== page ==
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The Royal Naval Patrol Service - A Very Special Service Indeed
The Royal Naval Patrol Service at war
The Silver Badge Fleet

The name 'Harry Tates' dates back to the First World War and was used as jargon for anything clumsy and amateurish. It originated from an old music hall entertainer who would play the clumsy comic who couldn't get to grips with various contraptions. His act included a car that gradually fell apart around him.

By the start of WW2 it had been adopted by the Royal Navy and used for the purpose of poking fun at the trawlers and drifters of the Royal Naval Patrol Service. In true RNPS style they took it on the chin and the title of Harry Tate's Navy was proudly adopted. As the war went on it was to become a worthy password for courage.

The beginings of the Royal Naval Patrol service first began in 1907 when Admiral Lord Charles Beresford, then commanding the Channel Fleet experimented with the idea of using fishing trawlers as minesweepers.

Crew from RN Drifter 'Floreat' WW1 "Trawler "Chirsin" (captured from Germans) WW1
Crew of fishermen from Drifter 'Floreat' pictured in their Naval uniforms WW1 "Chirsin" (captured German trawler)
used for guarding interned fleet at Scapa Flow

The RNR was generally confined to officers and men of deep sea merchantmen but in 1911 it was felt that there was a need to employ trawlers in war-time as minesweepers and patrol vessels. The Royal Naval Reserve Trawler Section - RNR(T) was set up to enrol the necessary personnel. Although abolished as a separate section of the RNR in 1921, the RNR(T) always remained quite distinct from the RNR proper, and employed fishermen. In both world wars a large number of trawlers were taken up by the Royal Navy complete with their crews, who were entered on a form T124 by which they engaged to serve in a named vessel for the duration of the war only. Fishermen on a T124 formed the bulk of the RNR(T) during the First World. The RNR(T) wound up in 1921.

Many lessons had been learnt about the real threat of mine and submarine warfare during the First World War and by the time of the out break of the second world war, the Admiralty was better prepared, as a force it was still considerably under strength. By 1939 it had only grown from 300 requisitioned trawlers to 400 with a Patrol Service personnel remaining at 434 skippers and 3,733 ratings. These trawlers were split thus, 200 to be used for minesweeping and the remaining 200 for patrol work.

All that remained now was for the Patrol Service to have a suitable assembly base and 'Sparrows Nest', the municipal pleasure park on the seashore at Lowestoft, was finally chosen. The name 'Sparrows Nest' originated from one of its former owners and before a pleasure park it had been a country estate and one time home of the Marchioness of Salisbury.

To begin with the Royal Naval Patrol Service was mostly manned by the skippers, mates and men of the Royal Naval Reserve. The communication ratings were all from the white-collar world and the crews and their skippers were fishermen. To ensure that at least some Naval discipline was observed, senior ranks of the Royal Navy and RNR were enlisted.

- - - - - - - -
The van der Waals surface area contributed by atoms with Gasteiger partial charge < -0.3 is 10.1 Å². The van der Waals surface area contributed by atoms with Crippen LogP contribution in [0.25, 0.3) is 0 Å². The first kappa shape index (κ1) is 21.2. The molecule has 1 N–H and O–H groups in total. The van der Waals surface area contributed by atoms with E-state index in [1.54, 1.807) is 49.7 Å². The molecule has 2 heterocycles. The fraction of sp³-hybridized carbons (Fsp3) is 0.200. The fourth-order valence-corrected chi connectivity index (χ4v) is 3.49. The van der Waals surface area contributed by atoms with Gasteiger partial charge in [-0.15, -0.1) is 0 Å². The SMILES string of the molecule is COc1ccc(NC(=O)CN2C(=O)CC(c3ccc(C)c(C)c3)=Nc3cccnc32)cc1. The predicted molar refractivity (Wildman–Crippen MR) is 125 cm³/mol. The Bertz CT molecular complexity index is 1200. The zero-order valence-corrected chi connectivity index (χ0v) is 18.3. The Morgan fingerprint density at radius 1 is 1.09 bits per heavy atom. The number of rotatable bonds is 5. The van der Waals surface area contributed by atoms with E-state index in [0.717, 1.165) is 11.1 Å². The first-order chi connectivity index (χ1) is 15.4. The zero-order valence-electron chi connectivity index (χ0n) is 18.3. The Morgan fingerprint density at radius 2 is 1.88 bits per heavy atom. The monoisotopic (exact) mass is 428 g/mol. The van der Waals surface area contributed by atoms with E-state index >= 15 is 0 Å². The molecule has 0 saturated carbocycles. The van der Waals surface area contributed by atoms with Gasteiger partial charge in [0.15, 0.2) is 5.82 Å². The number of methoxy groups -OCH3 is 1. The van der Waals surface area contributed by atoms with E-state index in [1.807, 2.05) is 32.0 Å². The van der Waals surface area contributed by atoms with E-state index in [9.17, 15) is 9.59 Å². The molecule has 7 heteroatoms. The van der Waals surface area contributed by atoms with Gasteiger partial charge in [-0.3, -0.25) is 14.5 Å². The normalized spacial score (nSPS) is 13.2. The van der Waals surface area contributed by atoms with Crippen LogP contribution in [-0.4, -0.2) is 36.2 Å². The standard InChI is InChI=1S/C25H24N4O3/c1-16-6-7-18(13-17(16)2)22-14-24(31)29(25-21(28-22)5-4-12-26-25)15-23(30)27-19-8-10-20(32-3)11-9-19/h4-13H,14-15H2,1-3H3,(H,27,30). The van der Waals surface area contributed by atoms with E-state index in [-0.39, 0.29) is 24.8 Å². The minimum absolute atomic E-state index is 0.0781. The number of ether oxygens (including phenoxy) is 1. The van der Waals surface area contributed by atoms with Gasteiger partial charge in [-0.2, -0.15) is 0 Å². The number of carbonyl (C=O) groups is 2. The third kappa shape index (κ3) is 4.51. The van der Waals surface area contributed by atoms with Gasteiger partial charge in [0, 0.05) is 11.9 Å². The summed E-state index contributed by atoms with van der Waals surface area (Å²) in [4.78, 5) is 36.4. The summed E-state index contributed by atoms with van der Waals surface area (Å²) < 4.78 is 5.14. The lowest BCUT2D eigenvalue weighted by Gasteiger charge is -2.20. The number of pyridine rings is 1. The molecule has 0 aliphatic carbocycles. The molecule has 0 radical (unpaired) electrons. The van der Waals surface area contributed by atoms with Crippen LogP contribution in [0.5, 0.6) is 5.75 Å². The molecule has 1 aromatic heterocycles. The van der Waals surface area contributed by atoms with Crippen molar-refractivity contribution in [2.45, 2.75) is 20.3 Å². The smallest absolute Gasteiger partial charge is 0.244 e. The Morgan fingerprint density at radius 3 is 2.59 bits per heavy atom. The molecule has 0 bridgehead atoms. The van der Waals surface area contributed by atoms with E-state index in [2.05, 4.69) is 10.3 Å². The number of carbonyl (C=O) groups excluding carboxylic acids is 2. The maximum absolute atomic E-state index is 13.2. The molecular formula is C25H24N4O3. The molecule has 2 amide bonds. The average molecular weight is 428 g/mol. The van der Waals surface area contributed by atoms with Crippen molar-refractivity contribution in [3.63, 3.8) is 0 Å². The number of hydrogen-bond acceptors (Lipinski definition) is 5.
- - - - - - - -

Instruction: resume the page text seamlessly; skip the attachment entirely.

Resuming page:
However, it was a well known fact that the fisherman did not take kindly to naval discipline. They were stubborn, independent and tough men and they knew their place at sea better than any man.

As the hostilities wore on more trawlers were requisitioned while others purpose built. To meet this increasing demand, fresh naval recruits with mostly no previous experience of the sea came flooding into the now busy and chaotic base at Lowestoft. As time went on, things began to change and more Royal Naval discipline was implemented. Later the base changed it's name to HMS Europa.

The most important distinction given to the Royal Naval Patrol Service was an exclusive silver badge. Officers and men of the Patrol Service were awarded this badge after a total of six months service at sea. It could also be awarded beforehand to those showing worthy conduct while engaged in action

Winston Churchill First Lord of the Admiralty 1939 wrote in the following minute:

I am told that the Minesweepers men have no badge. If this is so it must be remedied at once. I am asking Mr. Bracken to call for designs from Sir Kenneth Clark within one week, after which production must begin with the greatest speed, and distribution as the deliveries come to hand.

The design of the badge, measuring roughly the size of an old shilling, was created by Kruger Gray a well known artist and medal designer. The design had to symbolize the work of both the minesweeping and the anti-submarine personel

RNPS Silver Badge Design The finished design took the form of a shield upon which a sinking shark, speared by a marline spike, was set against a background made up of a fishing net with two trapped enemy mines. This was flanked by two examples of the nautical knot and at the top the naval crown. Beneath the badge was a scroll bearing the letters M/S-A/S (Minesweeping Anti-Submarine.

The shark symbolized a U-boat and the marline spike the tool of the Merchant navy. The net and the mines were both symbols of the fishermen who now found themselves at war seeking a new deadly catch. Never before had one section of the Royal Navy been similarly honoured.